Random not (necessarily) gay weekend reading

“Taylor Swift doesn’t understand that the Internet killed scarcity.” It’s the biggest takeaway – and there are many – from this story, one that is something of a direct rebuttal to Swift’s recent op-ed in the Washington Post.

She’s priming the pump with this op-ed, reminding us all that new music is coming out soon, and Nilay Patel in Vox sees right through it. She talks about albums; he reminds us how much album sales are tanking. She talks with optimism about the industry’s future; he reminds us she’s one of the few superstars who lives by different rules and can afford to be optimistic.

Getting back to scarcity. I subscribe to a million magazines because, back in the day, they were valuable and pricey and filled with information. Today they sit in stacks on coffee tables, dining room chairs, that place where unimportant mail just lands, because all the information in them has been posted online, free to read, a day ago, at least.

My record collection, even my CD collection, continues to gather dust because everything is available on YouTube. I can’t remember the last time I bought a DVD. We live in an era where Taylor Swift has to write an op-ed in a major newspaper for us to consider purchasing a full album.

Garth Brooks thinks it’s 1993.

I have to admit: I’ve never been a big fan. The chaos around all those Ireland shows may be interesting to some, but what really grabbed me this week was the news that, after years and years of refusing to avail his music online, Garth will sell his entire catalog online later this year – but only at garthbrooks.com. As Zack O'Malley Greenburg points out at Forbes, it's "The one thing Garth Brooks is doing wrong in his comeback."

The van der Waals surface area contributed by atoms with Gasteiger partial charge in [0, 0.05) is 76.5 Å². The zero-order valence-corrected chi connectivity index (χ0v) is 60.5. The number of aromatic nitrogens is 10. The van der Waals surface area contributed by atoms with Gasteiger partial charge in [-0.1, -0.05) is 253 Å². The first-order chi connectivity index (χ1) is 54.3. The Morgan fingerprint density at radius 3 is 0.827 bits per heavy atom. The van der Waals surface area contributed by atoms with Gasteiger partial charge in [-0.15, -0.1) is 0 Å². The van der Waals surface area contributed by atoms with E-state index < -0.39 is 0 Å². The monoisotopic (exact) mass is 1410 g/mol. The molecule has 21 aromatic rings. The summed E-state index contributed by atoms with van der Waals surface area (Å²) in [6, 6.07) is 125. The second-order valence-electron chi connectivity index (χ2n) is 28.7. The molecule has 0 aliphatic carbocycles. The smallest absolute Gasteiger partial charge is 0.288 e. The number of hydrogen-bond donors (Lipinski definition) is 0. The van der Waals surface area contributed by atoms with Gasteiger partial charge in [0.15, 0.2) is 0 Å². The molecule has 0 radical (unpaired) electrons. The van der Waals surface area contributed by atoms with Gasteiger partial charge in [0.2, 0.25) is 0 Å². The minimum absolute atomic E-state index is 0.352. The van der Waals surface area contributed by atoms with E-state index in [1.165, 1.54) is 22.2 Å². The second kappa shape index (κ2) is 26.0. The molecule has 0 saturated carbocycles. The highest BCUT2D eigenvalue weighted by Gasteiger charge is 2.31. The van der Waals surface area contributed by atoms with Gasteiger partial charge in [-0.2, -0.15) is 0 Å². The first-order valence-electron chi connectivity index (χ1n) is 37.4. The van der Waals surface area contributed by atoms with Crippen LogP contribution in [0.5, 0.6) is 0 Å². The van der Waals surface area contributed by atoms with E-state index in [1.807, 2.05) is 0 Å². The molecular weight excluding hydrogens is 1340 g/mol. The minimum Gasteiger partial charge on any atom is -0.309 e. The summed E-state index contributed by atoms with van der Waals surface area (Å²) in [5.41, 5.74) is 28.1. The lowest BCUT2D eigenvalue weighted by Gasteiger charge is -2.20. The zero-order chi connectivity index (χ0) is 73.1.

He thinks he’s Billy Joel or Elton John, and yes he was as big and/or bigger than either of them (depending on whom you ask), but Joel and John thrived during a time of, well, scarcity. Also: in 2014 Joel and John aren’t the hottest of commodities.

Garth doesn’t get, as Bob Lefsetz rightfully points out (very bottom of the post), that all those Walmart purchases last year didn’t necessarily happen because people were racing to get Garth’s CDs. They were picking up the $25 box set as an add-on during a Black Friday shopping spree. No, it’s not hard to type garthbrooks.com in your browser, but when you’re used to typing youtube.com or just opening an app to locate everything you ever need, then garthbrooks.com is an extra step. It’s not an add-on. It’s not 1993.

The greatest days are those when you read an article and think, “Everything – EVERYTHING – is a little clearer now.” Joshua Rothman posted this – “Virginia Woolf’s idea of privacy” – at The New Yorker last week and it’s just gorgeous.

Many people accept the idea that each of us has a certain resolute innerness—a kernel of selfhood that we can’t share with others. What interested Woolf was the way that we become aware of that innerness. We come to know it best, she thought, when we’re forced, at moments of exposure, to shield it against the outside world.

What follows is both a mini-review of Mrs. Dalloway, that novel Michael Cunningham brilliantly adapted/rebirthed as The Hours, and a collection of thoughts about relationships and how we gain better clarity of our inner lives from our shared experiences.

Usually, we think of social media as a forum for exhibitionism. But, inevitably, the extroverted cataloguing of everyday minutiae—meals, workouts, thoughts about politics, books, and music—reaches its own limits; it ends up emphasizing what can’t be shared.

I loved every word, every sentence of this article. Read it, then scroll back up to the top and read it again.


Is there anything you’ve read recently that we should all check out? Share, share it in the comments, please. Don't hold back. Well ... share what you can.





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